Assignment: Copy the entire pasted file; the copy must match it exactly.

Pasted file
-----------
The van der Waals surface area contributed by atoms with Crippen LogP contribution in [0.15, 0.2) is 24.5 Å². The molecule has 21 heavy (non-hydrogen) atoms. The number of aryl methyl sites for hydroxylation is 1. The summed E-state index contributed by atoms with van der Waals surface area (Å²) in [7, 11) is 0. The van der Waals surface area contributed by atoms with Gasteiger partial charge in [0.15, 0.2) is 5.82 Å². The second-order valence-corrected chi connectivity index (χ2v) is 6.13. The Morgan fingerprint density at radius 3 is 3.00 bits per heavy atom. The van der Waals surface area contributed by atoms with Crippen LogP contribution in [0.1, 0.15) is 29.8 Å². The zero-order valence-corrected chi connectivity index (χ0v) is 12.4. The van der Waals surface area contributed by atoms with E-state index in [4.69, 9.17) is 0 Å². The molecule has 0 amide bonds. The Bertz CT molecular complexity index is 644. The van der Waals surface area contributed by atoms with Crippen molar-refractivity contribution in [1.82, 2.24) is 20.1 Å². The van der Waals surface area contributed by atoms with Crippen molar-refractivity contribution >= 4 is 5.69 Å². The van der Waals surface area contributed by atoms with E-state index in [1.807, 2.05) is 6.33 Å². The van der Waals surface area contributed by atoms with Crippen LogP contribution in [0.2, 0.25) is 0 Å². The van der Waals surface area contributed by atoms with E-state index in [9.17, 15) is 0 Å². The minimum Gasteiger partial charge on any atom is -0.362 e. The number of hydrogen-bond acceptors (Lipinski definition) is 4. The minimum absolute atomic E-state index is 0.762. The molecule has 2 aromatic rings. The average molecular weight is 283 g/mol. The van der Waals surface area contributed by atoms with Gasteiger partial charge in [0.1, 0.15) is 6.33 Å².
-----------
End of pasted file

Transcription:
The van der Waals surface area contributed by atoms with Crippen LogP contribution in [0.15, 0.2) is 24.5 Å². The molecule has 21 heavy (non-hydrogen) atoms. The number of aryl methyl sites for hydroxylation is 1. The summed E-state index contributed by atoms with van der Waals surface area (Å²) in [7, 11) is 0. The van der Waals surface area contributed by atoms with Gasteiger partial charge in [0.15, 0.2) is 5.82 Å². The second-order valence-corrected chi connectivity index (χ2v) is 6.13. The Morgan fingerprint density at radius 3 is 3.00 bits per heavy atom. The van der Waals surface area contributed by atoms with Crippen LogP contribution in [0.1, 0.15) is 29.8 Å². The zero-order valence-corrected chi connectivity index (χ0v) is 12.4. The van der Waals surface area contributed by atoms with E-state index in [4.69, 9.17) is 0 Å². The molecule has 0 amide bonds. The Bertz CT molecular complexity index is 644. The van der Waals surface area contributed by atoms with Crippen molar-refractivity contribution in [1.82, 2.24) is 20.1 Å². The van der Waals surface area contributed by atoms with Crippen molar-refractivity contribution >= 4 is 5.69 Å². The van der Waals surface area contributed by atoms with E-state index in [1.807, 2.05) is 6.33 Å². The van der Waals surface area contributed by atoms with Crippen LogP contribution in [0.2, 0.25) is 0 Å². The van der Waals surface area contributed by atoms with E-state index in [9.17, 15) is 0 Å². The minimum Gasteiger partial charge on any atom is -0.362 e. The number of hydrogen-bond acceptors (Lipinski definition) is 4. The minimum absolute atomic E-state index is 0.762. The molecule has 2 aromatic rings. The average molecular weight is 283 g/mol. The van der Waals surface area contributed by atoms with Gasteiger partial charge in [0.1, 0.15) is 6.33 Å².